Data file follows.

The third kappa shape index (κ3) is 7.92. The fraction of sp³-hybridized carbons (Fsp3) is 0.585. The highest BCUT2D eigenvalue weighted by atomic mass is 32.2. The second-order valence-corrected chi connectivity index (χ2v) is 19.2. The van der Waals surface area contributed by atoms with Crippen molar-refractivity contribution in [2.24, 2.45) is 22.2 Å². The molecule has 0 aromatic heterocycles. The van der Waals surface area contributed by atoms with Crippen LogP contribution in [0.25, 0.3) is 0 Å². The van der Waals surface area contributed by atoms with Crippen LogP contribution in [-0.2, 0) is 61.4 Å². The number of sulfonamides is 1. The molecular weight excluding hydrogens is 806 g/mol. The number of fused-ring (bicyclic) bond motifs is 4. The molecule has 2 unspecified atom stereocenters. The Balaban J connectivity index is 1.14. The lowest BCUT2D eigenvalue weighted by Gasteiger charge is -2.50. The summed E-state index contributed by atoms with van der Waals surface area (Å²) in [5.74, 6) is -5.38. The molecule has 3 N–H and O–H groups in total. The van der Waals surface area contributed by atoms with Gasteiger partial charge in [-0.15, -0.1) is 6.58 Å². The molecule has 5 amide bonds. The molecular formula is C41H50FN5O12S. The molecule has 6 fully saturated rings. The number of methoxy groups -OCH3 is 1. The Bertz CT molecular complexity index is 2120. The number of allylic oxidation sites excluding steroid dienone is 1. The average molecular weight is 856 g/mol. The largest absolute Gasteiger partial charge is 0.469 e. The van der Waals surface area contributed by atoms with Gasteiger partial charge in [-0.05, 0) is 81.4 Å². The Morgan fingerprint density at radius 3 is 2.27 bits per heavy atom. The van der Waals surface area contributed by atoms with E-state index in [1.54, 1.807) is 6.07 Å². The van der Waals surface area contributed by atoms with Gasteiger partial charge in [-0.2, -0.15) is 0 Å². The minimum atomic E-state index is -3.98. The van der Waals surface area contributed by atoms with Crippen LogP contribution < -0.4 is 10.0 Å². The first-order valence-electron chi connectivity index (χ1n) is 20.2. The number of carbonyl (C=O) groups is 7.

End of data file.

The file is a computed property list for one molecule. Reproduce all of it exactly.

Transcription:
The third kappa shape index (κ3) is 7.92. The fraction of sp³-hybridized carbons (Fsp3) is 0.585. The highest BCUT2D eigenvalue weighted by atomic mass is 32.2. The second-order valence-corrected chi connectivity index (χ2v) is 19.2. The van der Waals surface area contributed by atoms with Crippen molar-refractivity contribution in [2.24, 2.45) is 22.2 Å². The molecule has 0 aromatic heterocycles. The van der Waals surface area contributed by atoms with Crippen LogP contribution in [0.25, 0.3) is 0 Å². The van der Waals surface area contributed by atoms with Crippen LogP contribution in [-0.2, 0) is 61.4 Å². The number of sulfonamides is 1. The molecular weight excluding hydrogens is 806 g/mol. The number of fused-ring (bicyclic) bond motifs is 4. The molecule has 2 unspecified atom stereocenters. The Balaban J connectivity index is 1.14. The lowest BCUT2D eigenvalue weighted by Gasteiger charge is -2.50. The summed E-state index contributed by atoms with van der Waals surface area (Å²) in [5.74, 6) is -5.38. The molecule has 3 N–H and O–H groups in total. The van der Waals surface area contributed by atoms with Gasteiger partial charge in [-0.15, -0.1) is 6.58 Å². The molecule has 5 amide bonds. The molecular formula is C41H50FN5O12S. The molecule has 6 fully saturated rings. The number of methoxy groups -OCH3 is 1. The Bertz CT molecular complexity index is 2120. The number of allylic oxidation sites excluding steroid dienone is 1. The average molecular weight is 856 g/mol. The largest absolute Gasteiger partial charge is 0.469 e. The van der Waals surface area contributed by atoms with Gasteiger partial charge in [-0.05, 0) is 81.4 Å². The Morgan fingerprint density at radius 3 is 2.27 bits per heavy atom. The van der Waals surface area contributed by atoms with E-state index in [1.54, 1.807) is 6.07 Å². The van der Waals surface area contributed by atoms with Gasteiger partial charge in [-0.2, -0.15) is 0 Å². The minimum atomic E-state index is -3.98. The van der Waals surface area contributed by atoms with Crippen LogP contribution < -0.4 is 10.0 Å². The first-order valence-electron chi connectivity index (χ1n) is 20.2. The number of carbonyl (C=O) groups is 7.